Secretary of Defense Lloyd Austin told lawmakers some “over the horizon” U.S. combat support of Afghanistan’s military is already underway, even before the Sept. 11 deadline set by President Biden for a complete pullout of American forces.
Mr. Austin faced pointed questions before the Senate Armed Services Committee on Afghanistan and the Biden administration’s $715 billion Pentagon budget request and the future of Afghanistan after U.S. and allied forces leave.
Since the withdrawal began, some U.S. operations — primarily air-related — have begun shifting to other bases. Intelligence missions are being launched from friendly Gulf nations, such as Kuwait and the United Arab Emirates, while combat air patrols are increasingly being flown from aircraft carriers, Mr. Austin said.
“We are doing a lot of things ‘over the horizon’ now,” Mr. Austin told Congress.
But U.S. officials are still seeking countries closer to Afghanistan to base logistics support operations as the insurgent Taliban militants gain ground on the U.S.-backed government in Kabul.
“That is still a work in progress,” Mr. Austin told lawmakers. “We will move as quickly as we can.”
Mr. Austin declined to say if the U.S. would provide air support in the event Kabul or any other major Afghan city is in danger of being overrun by Taliban forces. He said it would be “very difficult” to provide such support after the withdrawal because U.S. capabilities in the area would have diminished at that point.
Mr. Biden “has been clear that our mission in Afghanistan has been accomplished. We are focused on retrograding our people and equipment out,” he said.
Both Mr. Austin and Gen. Mark Milley, chairman of the Joint Chiefs of Staff, defended President Biden’s $715 billion defense budget request for fiscal 2022, amid skepticism from lawmakers that the administration is spending enough to meet the rising threat posed by China.
Mr. Austin said the proposed budget focuses on ensuring the U.S. military is ready for the battlefields of the future, requesting $10 billion for cyber operations, $28 billion to modernize the nation’s nuclear triad and $112 billion for research into future weapons and capabilities.
It is “the largest R&D request ever put forth by this department,” Mr. Austin said.
The budget also gives the Pentagon the flexibility to rid itself of older ships and aircraft that “no longer adequately meet our needs” and “demand more maintenance upkeep and risk than we can afford,” Mr. Austin said.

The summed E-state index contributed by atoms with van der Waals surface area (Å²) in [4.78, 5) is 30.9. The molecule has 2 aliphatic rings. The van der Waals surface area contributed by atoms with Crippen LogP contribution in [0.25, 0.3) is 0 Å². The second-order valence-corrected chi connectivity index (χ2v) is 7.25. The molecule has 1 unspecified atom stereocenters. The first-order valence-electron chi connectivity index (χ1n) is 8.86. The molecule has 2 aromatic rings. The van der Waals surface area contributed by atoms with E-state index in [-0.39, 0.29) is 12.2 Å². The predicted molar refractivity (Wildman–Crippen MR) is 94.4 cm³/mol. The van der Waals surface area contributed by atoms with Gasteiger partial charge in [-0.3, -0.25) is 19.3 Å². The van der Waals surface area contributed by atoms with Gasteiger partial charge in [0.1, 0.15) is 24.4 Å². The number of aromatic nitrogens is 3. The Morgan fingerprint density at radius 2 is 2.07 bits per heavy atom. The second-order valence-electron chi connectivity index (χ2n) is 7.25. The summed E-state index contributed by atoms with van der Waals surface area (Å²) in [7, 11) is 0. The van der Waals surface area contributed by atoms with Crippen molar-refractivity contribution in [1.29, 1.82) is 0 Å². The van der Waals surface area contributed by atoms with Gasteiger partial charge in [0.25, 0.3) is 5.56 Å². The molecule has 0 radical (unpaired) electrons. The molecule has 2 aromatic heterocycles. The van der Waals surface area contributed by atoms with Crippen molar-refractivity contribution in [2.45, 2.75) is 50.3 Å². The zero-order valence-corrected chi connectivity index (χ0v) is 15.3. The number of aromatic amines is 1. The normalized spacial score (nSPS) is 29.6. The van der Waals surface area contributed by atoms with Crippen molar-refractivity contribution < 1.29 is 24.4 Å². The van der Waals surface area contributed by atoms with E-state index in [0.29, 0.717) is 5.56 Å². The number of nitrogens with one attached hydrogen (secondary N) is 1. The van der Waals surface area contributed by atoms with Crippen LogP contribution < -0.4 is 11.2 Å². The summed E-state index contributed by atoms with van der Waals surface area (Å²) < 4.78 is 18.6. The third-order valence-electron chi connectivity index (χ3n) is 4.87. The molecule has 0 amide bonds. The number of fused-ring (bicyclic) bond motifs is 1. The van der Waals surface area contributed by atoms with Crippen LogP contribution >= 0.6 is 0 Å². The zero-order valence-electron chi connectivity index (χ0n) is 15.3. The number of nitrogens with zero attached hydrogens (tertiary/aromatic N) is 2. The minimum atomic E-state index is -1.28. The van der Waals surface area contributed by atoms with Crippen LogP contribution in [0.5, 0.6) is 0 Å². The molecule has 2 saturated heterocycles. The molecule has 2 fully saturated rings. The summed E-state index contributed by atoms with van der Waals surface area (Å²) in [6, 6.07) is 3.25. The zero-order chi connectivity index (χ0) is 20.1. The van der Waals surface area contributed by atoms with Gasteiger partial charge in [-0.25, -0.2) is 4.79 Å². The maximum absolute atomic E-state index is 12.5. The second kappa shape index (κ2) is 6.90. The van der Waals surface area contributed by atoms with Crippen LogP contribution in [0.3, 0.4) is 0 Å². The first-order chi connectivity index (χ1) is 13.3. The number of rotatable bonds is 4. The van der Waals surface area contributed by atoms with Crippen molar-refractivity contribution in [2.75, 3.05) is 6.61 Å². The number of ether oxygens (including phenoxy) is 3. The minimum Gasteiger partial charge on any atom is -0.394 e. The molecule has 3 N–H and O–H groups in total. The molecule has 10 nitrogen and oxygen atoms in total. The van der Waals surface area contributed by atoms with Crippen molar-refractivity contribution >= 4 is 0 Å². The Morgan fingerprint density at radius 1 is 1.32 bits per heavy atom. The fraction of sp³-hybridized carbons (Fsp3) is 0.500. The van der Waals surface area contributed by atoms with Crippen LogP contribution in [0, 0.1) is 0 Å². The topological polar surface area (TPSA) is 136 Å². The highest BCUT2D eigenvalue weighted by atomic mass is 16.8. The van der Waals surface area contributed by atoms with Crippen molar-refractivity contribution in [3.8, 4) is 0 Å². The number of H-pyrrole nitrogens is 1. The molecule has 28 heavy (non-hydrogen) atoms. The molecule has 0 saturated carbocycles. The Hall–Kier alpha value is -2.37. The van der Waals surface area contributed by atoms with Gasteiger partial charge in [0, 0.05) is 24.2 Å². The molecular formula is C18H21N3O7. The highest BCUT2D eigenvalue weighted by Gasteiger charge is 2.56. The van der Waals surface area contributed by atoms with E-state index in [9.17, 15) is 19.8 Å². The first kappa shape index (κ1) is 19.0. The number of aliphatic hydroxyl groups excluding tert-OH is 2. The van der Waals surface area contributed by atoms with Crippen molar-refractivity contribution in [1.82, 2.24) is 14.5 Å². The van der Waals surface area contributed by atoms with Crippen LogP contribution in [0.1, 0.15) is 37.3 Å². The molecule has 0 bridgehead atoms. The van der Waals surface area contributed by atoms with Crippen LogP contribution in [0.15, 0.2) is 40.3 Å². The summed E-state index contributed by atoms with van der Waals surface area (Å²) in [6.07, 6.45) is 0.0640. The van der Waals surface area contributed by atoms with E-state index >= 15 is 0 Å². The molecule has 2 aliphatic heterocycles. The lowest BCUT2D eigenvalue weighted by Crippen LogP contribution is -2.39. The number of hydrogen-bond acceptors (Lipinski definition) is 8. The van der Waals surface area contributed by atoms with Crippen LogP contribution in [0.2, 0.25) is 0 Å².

But Oklahoma Sen. James Inhofe, the ranking Republican on the committee, said the budget fails to meet the growing threat from China. In 2018, the bipartisan National Defense Strategy said 3% to 5% real annual growth in defense spending was needed to keep up with Beijing.
“This administration has given us a budget that cuts spending when we need real growth. They want the military to do more on climate change and pandemic response. More missions [but] with fewer resources,” he said. “We’ve been asking our military to do too much with too little. President Biden’s budget cut would make it even harder. It barely treads water while we face all these threats.”
Committee Chairman Jack Reed, Rhode Island Democrat, praised the budget as a starting point for a broader program of national defense. He saluted the provision in the budget that provides a 2.7 percent pay increase for military members and civilians who work for the Pentagon.
“While this pay raise is required by law for military personnel, too often [Department of Defense] civilians have been overlooked,” Sen. Reed said.
The Pentagon says it will save more than $2 billion by getting rid of ships and aircraft it no longer needs. Sen. Mark Kelly, Arizona Democrat, took up the defense of the venerable A-10 Thunderbolt, a close air support fighter that has found itself on the Air Force’s chopping block for years. This year, officials want to scrap 42 of them.
“American troops rely on close air support in the most dire circumstances. The A-10 has saved the lives of many men and women because of its unique capabilities,” Mr. Kelly said.
Gen. Milley noted that, as an infantry soldier who has been in a lot of firefights, he was “personally, a big fan” of the A-10. He noted under the budget proposal, the Air Force will continue to have 239 A-10s in the air.
“This is a modest decrease in the number of A-10s,” Gen. Milley said. “We’ve got to recognize and begin to shift to a future operating environment and the changing character of war. … I think it is an acceptable risk.”